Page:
The City Council will hold a special meeting to address its budget this coming Tuesday, February 16 at 5:00 p.m. Today the city finally announced the meeting and posted both the agenda and staff’s related report. You can read here how staff proposes to close the FY 2009-2010 general purpose fund budget gap, which has now grown from $10.4 million to a projected $15.3 million (with only $51.5 million from which reductions can be made). The solutions, in a nutshell: use $1.9 million in one-time funds, eliminate 20 positions, bring in another $500,000 in revenue, do some bookeeping maneuvers, and sell $12.3 million worth of property, most of it to the Oakland Redevelopment Agency (i.e., the city sells the property to itself).
And what are staff’s initial thoughts for the 2010-11 deficit, now grown to $32.7 million? Sell Kaiser Auditorium and another $2 million in property, and bring in $12.6 million from some a parcel tax or other new levy. Of course, to do any good in FY 2010-11, the new tax would have to go on the ballot this June. With the new Ranked Choice Voting system, the city was supposed to save money because it would not have a primary election in June. The cost of adding any tax measure to the ballot — whether the tax measure wins or loses — is apparently about $800,000.
In its recent letter to Council concerning budget balancing, MOBN! urged the following:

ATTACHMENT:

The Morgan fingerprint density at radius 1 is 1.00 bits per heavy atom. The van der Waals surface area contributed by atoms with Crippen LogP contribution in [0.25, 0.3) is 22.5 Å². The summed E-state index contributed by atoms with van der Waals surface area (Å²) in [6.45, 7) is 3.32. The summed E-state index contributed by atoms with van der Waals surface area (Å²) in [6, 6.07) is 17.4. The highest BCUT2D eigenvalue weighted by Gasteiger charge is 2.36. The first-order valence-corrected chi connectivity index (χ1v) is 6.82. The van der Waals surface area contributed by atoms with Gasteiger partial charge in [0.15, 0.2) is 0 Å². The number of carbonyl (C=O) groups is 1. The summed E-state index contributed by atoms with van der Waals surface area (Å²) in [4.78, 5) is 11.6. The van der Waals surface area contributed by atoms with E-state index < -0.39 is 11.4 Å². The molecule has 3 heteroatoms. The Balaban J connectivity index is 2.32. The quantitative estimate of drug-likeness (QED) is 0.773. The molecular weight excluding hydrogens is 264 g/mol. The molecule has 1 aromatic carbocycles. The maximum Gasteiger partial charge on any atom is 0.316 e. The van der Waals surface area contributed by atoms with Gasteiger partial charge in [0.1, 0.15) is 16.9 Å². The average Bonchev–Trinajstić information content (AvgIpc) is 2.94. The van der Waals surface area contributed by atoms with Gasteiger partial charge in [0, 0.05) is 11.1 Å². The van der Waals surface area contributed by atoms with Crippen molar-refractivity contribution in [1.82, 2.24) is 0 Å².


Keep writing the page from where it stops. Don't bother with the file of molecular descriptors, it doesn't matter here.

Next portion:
- Hands off the police department;
- Budget problems can’t be solved with program eliminations;
- Council cannot balance its budget on the assumption that a ballot initiative will pass;
- The city cannot continue to balance its budget through the use of one-time income sources, hoped for revenue, or unspecified departmental expense cuts;
- Council must show it is serious by cutting its own expenses and those of the Mayor’s office; and
- Oakland’s employees are overpaid, and Oakland must balance its budget with significant, across-the-board reductions in personnel costs in every non-public safety function.
Staff’s current proposal conforms to MOBN!’s position on the police department and program eliminations, but is deficient in all other respects. We will be at Tuesday’s meeting to tell the Council just that, and urge all Oaklanders to attend and do the same thing.
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I’m confused. The letter calls for across the board (non-safety) personnel cuts, yet you do not want program reductions. So, once you cut the people, exactly who will be running/providing the programs?
I agree that salary/benefit plans are overly generous. They are also subjects of collective bargaining, so the Council can take no unilateral actions. The Council does need to address this issue, but to date have shown little backbone, when it comes to dealing with the City unions.